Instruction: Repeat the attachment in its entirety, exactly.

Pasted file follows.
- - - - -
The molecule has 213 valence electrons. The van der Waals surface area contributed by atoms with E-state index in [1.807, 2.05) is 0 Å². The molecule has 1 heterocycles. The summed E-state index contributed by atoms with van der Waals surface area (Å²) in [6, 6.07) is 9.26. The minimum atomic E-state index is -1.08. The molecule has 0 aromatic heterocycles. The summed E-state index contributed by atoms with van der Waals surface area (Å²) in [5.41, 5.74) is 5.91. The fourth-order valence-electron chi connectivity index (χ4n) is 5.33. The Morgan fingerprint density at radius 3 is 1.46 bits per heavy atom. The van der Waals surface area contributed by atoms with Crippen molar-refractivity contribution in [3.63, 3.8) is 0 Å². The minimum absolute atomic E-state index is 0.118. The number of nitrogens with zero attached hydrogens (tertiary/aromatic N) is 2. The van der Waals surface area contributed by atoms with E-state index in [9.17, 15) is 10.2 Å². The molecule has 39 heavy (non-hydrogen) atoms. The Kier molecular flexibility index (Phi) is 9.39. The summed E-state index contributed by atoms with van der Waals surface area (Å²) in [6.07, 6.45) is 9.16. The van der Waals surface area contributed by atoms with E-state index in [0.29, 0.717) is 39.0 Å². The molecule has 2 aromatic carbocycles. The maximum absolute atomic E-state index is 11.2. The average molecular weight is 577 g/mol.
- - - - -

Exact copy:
The molecule has 213 valence electrons. The van der Waals surface area contributed by atoms with E-state index in [1.807, 2.05) is 0 Å². The molecule has 1 heterocycles. The summed E-state index contributed by atoms with van der Waals surface area (Å²) in [6, 6.07) is 9.26. The minimum atomic E-state index is -1.08. The molecule has 0 aromatic heterocycles. The summed E-state index contributed by atoms with van der Waals surface area (Å²) in [5.41, 5.74) is 5.91. The fourth-order valence-electron chi connectivity index (χ4n) is 5.33. The Morgan fingerprint density at radius 3 is 1.46 bits per heavy atom. The van der Waals surface area contributed by atoms with Crippen molar-refractivity contribution in [3.63, 3.8) is 0 Å². The minimum absolute atomic E-state index is 0.118. The number of nitrogens with zero attached hydrogens (tertiary/aromatic N) is 2. The van der Waals surface area contributed by atoms with E-state index in [9.17, 15) is 10.2 Å². The molecule has 39 heavy (non-hydrogen) atoms. The Kier molecular flexibility index (Phi) is 9.39. The summed E-state index contributed by atoms with van der Waals surface area (Å²) in [6.07, 6.45) is 9.16. The van der Waals surface area contributed by atoms with E-state index in [0.29, 0.717) is 39.0 Å². The molecule has 2 aromatic carbocycles. The maximum absolute atomic E-state index is 11.2. The average molecular weight is 577 g/mol.